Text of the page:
Scientists solve puzzle of the cellular ‘Mexican wave’
Published On Mon 23 Jul 2018 by Dominic Younger
An electrifying puzzle that has evaded scientists for more than half a century, likened to a cellular Mexican wave, has finally been explained, according to a team of European scientists led by the University of Dundee.
The study, published in Nature Chemistry this week, explains how the switches that control signals to and from your brain across your body, making it possible for us to move, think and feel, are controlled.
If proved correct, the study might not only add a new chapter to the textbooks on human biology but also help explain how the molecules work that, when out of tune, cause heart diseases such as Arrhythmia, or the sudden stopping of the heart.
The research explains how the flow of these ions that start (sodium flux through sodium channels) and stop nerve signals (potassium flux through potassium channels) are neatly separated from one another.
Dr Ulrich Zachariae, Deputy Head of Computational Biology at the University of Dundee and co-lead of the research project, explained, “Electrical charges carried by ions such as sodium and potassium generate the pulsing signals which are transmitted rapidly along the body through the nervous system.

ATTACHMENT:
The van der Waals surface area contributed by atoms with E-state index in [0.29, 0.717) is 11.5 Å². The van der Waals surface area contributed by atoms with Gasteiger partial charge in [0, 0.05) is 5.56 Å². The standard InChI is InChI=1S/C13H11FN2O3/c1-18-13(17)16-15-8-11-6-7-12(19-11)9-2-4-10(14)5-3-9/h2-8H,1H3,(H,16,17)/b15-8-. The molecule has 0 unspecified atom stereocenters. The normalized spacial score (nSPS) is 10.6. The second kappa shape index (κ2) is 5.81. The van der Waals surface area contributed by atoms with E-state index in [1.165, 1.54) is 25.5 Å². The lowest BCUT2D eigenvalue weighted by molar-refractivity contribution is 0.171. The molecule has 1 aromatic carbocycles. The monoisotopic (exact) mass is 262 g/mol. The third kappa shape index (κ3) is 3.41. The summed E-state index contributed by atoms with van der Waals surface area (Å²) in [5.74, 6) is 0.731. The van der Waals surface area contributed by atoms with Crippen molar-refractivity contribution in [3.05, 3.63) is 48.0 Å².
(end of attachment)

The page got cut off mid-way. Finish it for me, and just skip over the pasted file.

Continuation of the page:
“A good way to understand this is to imagine a Mexican wave. For more than half a century, we have understood that these Mexican waves exist but what we have never fully understood until now is how the signals that start these waves are kept distinct from those that end them.
“What we have found is that it is the almost complete exclusion of water from joining the potassium ions that makes the ion channels super-effective at selecting between potassium and sodium ions and thus distinguishes between the start and end of a signal/wave.
“If these ion channels were not selective, there would be cross-currents of ions and only an unintelligible blur would arise instead of sharp electrical signals – thus making them indistinguishable. Importantly, malfunctions and mistimings of these channels are a serious factor in triggering neurological, cardiac and other diseases including Arrhythmia – which can lead to sudden cardiac death – and epilepsy”.
Dr Zachariae, who has personally witnessed the impact of mistimed channels on the human body, said that this study would have important consequences not only in future drug discovery but also basic education.
“Currently, the model taught across all undergraduate courses falls short of a full explanation. If we are correct and only time will tell, then it could change the fundamental understanding of ion channel science all across the world.”
The paper was a collaboration between researchers from the University of Dundee, the Max Planck Institute for Biophysical Chemistry in Germany and the University of Groningen in The Netherlands.
The study was funded in part by the Scottish Universities Physics Alliance (SUPA) and the Biotechnology and Biological Sciences Research Council (BBSRC) and was published in Nature Chemistry.
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